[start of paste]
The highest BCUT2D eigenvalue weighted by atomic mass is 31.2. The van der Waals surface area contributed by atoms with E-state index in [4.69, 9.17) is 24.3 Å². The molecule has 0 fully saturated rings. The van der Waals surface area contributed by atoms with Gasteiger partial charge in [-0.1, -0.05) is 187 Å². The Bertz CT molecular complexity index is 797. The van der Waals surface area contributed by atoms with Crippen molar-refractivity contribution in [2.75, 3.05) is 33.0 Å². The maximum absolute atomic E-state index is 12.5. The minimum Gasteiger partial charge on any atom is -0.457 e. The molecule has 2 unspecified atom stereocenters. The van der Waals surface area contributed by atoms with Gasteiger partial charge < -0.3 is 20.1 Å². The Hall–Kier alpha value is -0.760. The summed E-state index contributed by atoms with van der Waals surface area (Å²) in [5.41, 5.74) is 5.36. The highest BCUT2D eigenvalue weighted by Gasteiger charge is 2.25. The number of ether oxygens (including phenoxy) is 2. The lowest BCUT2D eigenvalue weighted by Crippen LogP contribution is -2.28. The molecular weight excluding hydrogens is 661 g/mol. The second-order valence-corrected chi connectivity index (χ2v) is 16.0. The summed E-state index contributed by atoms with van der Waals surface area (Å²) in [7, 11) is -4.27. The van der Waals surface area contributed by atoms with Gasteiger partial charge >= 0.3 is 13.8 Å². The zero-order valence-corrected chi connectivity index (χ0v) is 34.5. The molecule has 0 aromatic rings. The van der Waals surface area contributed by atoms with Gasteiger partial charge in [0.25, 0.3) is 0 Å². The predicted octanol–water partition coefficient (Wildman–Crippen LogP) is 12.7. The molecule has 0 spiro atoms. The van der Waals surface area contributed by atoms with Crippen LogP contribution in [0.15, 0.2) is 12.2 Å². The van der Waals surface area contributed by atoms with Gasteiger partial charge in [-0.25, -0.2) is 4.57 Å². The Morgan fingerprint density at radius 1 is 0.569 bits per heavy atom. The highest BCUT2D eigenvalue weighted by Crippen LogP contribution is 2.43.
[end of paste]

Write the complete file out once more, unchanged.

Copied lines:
The highest BCUT2D eigenvalue weighted by atomic mass is 31.2. The van der Waals surface area contributed by atoms with E-state index in [4.69, 9.17) is 24.3 Å². The molecule has 0 fully saturated rings. The van der Waals surface area contributed by atoms with Gasteiger partial charge in [-0.1, -0.05) is 187 Å². The Bertz CT molecular complexity index is 797. The van der Waals surface area contributed by atoms with Crippen molar-refractivity contribution in [2.75, 3.05) is 33.0 Å². The maximum absolute atomic E-state index is 12.5. The minimum Gasteiger partial charge on any atom is -0.457 e. The molecule has 2 unspecified atom stereocenters. The van der Waals surface area contributed by atoms with Gasteiger partial charge < -0.3 is 20.1 Å². The Hall–Kier alpha value is -0.760. The summed E-state index contributed by atoms with van der Waals surface area (Å²) in [5.41, 5.74) is 5.36. The highest BCUT2D eigenvalue weighted by Gasteiger charge is 2.25. The number of ether oxygens (including phenoxy) is 2. The lowest BCUT2D eigenvalue weighted by Crippen LogP contribution is -2.28. The molecular weight excluding hydrogens is 661 g/mol. The second-order valence-corrected chi connectivity index (χ2v) is 16.0. The summed E-state index contributed by atoms with van der Waals surface area (Å²) in [7, 11) is -4.27. The van der Waals surface area contributed by atoms with Gasteiger partial charge >= 0.3 is 13.8 Å². The zero-order valence-corrected chi connectivity index (χ0v) is 34.5. The molecule has 0 aromatic rings. The van der Waals surface area contributed by atoms with Gasteiger partial charge in [0.25, 0.3) is 0 Å². The predicted octanol–water partition coefficient (Wildman–Crippen LogP) is 12.7. The molecule has 0 spiro atoms. The van der Waals surface area contributed by atoms with Crippen LogP contribution in [0.15, 0.2) is 12.2 Å². The van der Waals surface area contributed by atoms with Gasteiger partial charge in [-0.25, -0.2) is 4.57 Å². The Morgan fingerprint density at radius 1 is 0.569 bits per heavy atom. The highest BCUT2D eigenvalue weighted by Crippen LogP contribution is 2.43.